The Swedish Government last week unveiled its plan to implement a ban on the BPA in food packaging intended for children under the age of three from the beginning of 2013.
This move will outlaw use of the substance in all jars, bottles and infant formula containers for food and drinks for young children and invokes a similar ban to one introduced in Denmark in 2010 - but falls short of French proposals to prohibit BPA in all packaging from 2014.
Not legally feasible
The decision was delivered following a joint report from Swedish Chemical Agency (KEMI) and the National Food Administration (SLV) in 2011 which tabled a series of proposals to cut human exposure to the controversial chemical found in a host of applications – including food packaging, plastic water pipes and shop receipts.
The joint analysis highlighted food packaging such as epoxy resins in metal packaging and canned foods and beverages as a major route of human exposure - and suggested that companies submit a phase-out strategy that would be implemented almost immediately.
But an official from the country’s Environment Ministry told FoodProductionDaily.com an initiative to oblige processing and packaging companies to draw up a blueprint on how they aimed to phase out use of BPA by the end of 2012 was rejected because the plan was not “legally feasible”.
“The decision not to go ahead with this aspect of the report came very soon from lawyers in a number of Ministries,” he added.
Upon examining current national regulations, authorities found they was no provision to invoke an across-the-board phase-out of the chemical, said the official. It appears there was no political will to implement a unilateral BPA ban through national legislation, as there was in France. Last year, the French approved provisonal legislation to ban the substance.
Following publication of the KEMI/SLV report, the Government embarked on an extensive consultation exercise with 58 stakeholders - including Government agencies, industry bodies and research institutes.
The document proposed that no national BPA ban be introduced but rather that any action be harmonized with current European Union thinking under REACH regulations.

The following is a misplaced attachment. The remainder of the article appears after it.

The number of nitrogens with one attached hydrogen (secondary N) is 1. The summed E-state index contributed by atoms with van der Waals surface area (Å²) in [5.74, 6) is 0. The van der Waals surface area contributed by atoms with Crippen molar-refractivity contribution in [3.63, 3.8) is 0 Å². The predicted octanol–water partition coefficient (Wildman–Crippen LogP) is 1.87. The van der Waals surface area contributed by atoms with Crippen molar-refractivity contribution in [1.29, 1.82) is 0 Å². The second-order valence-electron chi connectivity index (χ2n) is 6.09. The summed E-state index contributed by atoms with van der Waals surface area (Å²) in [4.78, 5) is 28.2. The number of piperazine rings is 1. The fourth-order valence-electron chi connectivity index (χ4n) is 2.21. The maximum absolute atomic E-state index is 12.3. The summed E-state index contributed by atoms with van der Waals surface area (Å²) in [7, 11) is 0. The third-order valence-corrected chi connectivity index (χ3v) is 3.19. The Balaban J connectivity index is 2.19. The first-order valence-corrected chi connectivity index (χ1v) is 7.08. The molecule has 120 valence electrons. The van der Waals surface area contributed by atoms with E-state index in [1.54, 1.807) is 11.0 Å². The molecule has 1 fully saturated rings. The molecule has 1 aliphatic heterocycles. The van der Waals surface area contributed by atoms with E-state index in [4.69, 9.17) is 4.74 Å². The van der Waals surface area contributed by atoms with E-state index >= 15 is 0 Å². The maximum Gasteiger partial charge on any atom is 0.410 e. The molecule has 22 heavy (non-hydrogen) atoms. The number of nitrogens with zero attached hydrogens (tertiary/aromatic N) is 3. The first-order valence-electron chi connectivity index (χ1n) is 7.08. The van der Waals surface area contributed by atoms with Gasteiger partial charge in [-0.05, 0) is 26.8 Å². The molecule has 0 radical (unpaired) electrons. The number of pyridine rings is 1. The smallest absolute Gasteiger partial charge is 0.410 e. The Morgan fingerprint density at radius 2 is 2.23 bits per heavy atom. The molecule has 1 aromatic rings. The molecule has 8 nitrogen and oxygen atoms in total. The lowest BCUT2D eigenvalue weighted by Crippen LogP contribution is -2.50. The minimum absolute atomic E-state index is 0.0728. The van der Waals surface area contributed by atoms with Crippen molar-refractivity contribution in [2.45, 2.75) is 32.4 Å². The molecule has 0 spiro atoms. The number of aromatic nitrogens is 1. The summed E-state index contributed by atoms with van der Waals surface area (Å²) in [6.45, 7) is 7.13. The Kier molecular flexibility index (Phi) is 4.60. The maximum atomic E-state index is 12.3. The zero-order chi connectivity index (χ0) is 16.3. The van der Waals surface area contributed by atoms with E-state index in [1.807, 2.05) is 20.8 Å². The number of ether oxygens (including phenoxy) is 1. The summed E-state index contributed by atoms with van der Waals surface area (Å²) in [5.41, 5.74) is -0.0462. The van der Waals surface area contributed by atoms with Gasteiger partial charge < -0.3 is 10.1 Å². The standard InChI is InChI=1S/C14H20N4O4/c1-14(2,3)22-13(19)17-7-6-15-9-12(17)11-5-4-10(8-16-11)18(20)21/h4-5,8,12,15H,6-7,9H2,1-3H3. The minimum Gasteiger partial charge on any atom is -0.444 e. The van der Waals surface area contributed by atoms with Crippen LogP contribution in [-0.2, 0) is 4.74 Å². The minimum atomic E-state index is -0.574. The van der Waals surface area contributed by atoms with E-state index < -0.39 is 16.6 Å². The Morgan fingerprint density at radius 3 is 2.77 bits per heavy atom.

A summary of the 29 organisations that responded to the consultation request from the Government showed that industry bodies rejected the need to outlaw BPA – citing opinions from the European Food Safety Authority (EFSA) that the chemical posed no health hazard at currently permissible levels.
The response from the Confederation of Swedish Enterprises (SN) appeared to influence Government thinking. It said the substitution proposal was founded on a “very fragile, if not, non-existent legal basis”.
The body labeled the 12-month phase-out timetable as “unreasonable” and estimated the development of alternative coatings would take “at least five years…both to ensure product quality and also ensure the health aspect of each individual application.”
EU inaction slammed
Environment Minister Lena Ek said Sweden had taken the action to boost parental confidence that products that come into contact with children were safe. But the Ministry acknowledged that children's food marketed in Sweden already comes in BPA-free packaging and the ban would only “ensure that this voluntary phase-out of BPA becomes permanent”.
But the Minister also hit out at Brussels for not doing enough to curb exposure to the chemical.
"The EU should take more far-reaching initiatives than today to limit children's exposure to bisphenol A and other known endocrine disruptors,” she said. “I intend to raise the issue with the Commission and the Member States this spring when we discuss the contents of the EU's next environmental action programme."
The Scandinavian country also confirmed it will be examining whether or not to phase out use of BPA in polyester-based materials treated with epoxy, used for relining water pipes.